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CLAP YOUR HANDS

It’s been awhile, eh? It’s no secret that 2014 was a year of change for me personally and professionally.  And I’m not the only one.  In my sphere, I was witness to more death, pain and loss than I’ve ever experienced at one time.  A trusted advisor told me that over the past several years we’re all being shattered so that we can choose to rebuild ourselves in a mindful way and let go of parts of ourselves and our lives that no longer serve us.  Now is a time for reflection and thoughtful action: who do I want to be and what actions do I take to create that version of myself?

I want to be a person who embraces this life.  And to do that, I want to play.  Yes, play.

Death is so complicated, right?  I think a narrow view is that death is an ending, a final chapter.  But I choose to see it differently.  Death is a sad, but necessary wake up call to remind us that time on Earth is precious. It’s a time to think – if I died today, what would people say about my life?  I choose to view the death of my parents as the beginning of a new chapter.

So what does play have to do with mental health?  EVERYTHING!  In The Gifts of Imperfection, Brené Brown shares guideposts for wholehearted living. Guidepost #7 offers the suggestion of cultivating rest and play in opposition to using productivity for self-worth and using exhaustion as a status symbol. Do you relate to the internal drive to check things off the to-do list as a measure of how much worth you have at any given time? This IS an exhausting way to live and I refuse to buy into this message any longer! Who’s gonna join me? Giving yourself time to play can lower stress, boost creativity, challenge the mind, improve connections and increase energy! (Check out this short piece by Brené!)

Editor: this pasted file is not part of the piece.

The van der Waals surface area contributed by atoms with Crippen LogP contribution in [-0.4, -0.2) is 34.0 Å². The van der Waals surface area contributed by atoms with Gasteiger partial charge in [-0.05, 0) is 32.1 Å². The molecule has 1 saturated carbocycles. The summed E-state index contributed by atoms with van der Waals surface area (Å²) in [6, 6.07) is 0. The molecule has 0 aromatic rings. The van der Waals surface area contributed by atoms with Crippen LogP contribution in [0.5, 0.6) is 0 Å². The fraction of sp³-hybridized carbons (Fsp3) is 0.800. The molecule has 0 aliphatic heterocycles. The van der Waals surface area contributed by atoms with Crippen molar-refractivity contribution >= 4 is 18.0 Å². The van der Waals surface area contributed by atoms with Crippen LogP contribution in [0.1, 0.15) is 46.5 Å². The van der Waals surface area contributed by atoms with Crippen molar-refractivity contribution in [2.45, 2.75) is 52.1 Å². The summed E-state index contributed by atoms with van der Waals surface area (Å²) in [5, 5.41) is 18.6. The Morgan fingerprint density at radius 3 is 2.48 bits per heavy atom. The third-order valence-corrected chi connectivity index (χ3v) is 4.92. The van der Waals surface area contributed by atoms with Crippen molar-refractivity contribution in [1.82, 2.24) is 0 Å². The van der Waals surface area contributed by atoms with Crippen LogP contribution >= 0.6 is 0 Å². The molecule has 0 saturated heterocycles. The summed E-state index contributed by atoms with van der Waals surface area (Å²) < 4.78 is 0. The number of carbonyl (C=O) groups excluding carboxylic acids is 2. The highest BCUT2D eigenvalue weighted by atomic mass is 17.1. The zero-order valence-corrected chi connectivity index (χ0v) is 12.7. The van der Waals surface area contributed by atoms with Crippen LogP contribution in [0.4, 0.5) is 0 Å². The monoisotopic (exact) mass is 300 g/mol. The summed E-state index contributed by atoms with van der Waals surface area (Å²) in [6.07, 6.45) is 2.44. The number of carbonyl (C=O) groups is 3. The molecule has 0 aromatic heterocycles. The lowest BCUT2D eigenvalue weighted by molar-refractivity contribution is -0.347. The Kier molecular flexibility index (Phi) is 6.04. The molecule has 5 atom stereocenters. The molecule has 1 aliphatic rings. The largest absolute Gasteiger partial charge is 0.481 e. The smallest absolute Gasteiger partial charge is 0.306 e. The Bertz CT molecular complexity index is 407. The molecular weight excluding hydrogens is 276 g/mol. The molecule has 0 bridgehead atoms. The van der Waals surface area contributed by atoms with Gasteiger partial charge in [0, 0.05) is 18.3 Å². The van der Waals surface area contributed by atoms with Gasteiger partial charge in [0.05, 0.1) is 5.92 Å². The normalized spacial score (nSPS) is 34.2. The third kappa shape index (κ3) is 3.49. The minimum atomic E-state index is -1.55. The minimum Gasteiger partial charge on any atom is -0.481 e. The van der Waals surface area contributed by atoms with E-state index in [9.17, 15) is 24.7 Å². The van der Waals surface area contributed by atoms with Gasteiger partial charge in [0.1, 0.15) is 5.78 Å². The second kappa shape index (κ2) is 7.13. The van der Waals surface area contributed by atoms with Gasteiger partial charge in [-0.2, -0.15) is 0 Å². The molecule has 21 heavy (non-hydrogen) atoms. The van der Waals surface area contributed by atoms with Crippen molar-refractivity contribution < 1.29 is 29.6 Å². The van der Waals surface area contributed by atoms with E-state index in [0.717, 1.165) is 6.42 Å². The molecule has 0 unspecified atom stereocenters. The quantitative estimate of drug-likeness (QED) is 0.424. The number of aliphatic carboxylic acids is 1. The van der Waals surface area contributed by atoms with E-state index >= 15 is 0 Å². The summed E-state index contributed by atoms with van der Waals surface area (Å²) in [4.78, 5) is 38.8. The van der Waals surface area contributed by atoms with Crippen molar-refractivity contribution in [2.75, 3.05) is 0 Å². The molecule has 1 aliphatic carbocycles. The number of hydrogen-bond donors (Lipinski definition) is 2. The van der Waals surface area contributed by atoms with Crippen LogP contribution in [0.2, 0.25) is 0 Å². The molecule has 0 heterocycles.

When I think of playful musicians, Sia is at the top of the list.  She came into my awareness through a patient at Harborview Recovery Center when I was interning there in 2009.  We were doing a music group where I asked patients to share a song that depicted their addiction.  She shared Sia’s Breathe Me: (Check out the video here!)

If you’re familiar with Breathe Me, you know it’s an intense song.  (I have it on my sad songs list on Spotify, affectionately titled: Bummertown.)  But in watching this video, you can still see Sia’s playful side through the dark lyrical content.  You see her wearing funny hats, having a dress up party, and smiling as she runs through the street.  I imagine that’s how she goes through life too.  Sia is a reluctant star and has used her fame to openly discuss her history of depression and addiction.  She even went as far as to write a suicide note in 2010, but was persuaded to get help through 12-step programs.

Shall we all take a cue from Sia, Brené Brown, and other models of joy in our lives? Let’s remember today to clap our hands, smile, and slow down enough to enjoy ourselves. Isn’t that what life’s really about? Namaste, you guys.

By | 2018-06-04T03:57:57+00:00 April 15th, 2015|Blog, Music As Therapy|Comments Off on CLAP YOUR HANDS

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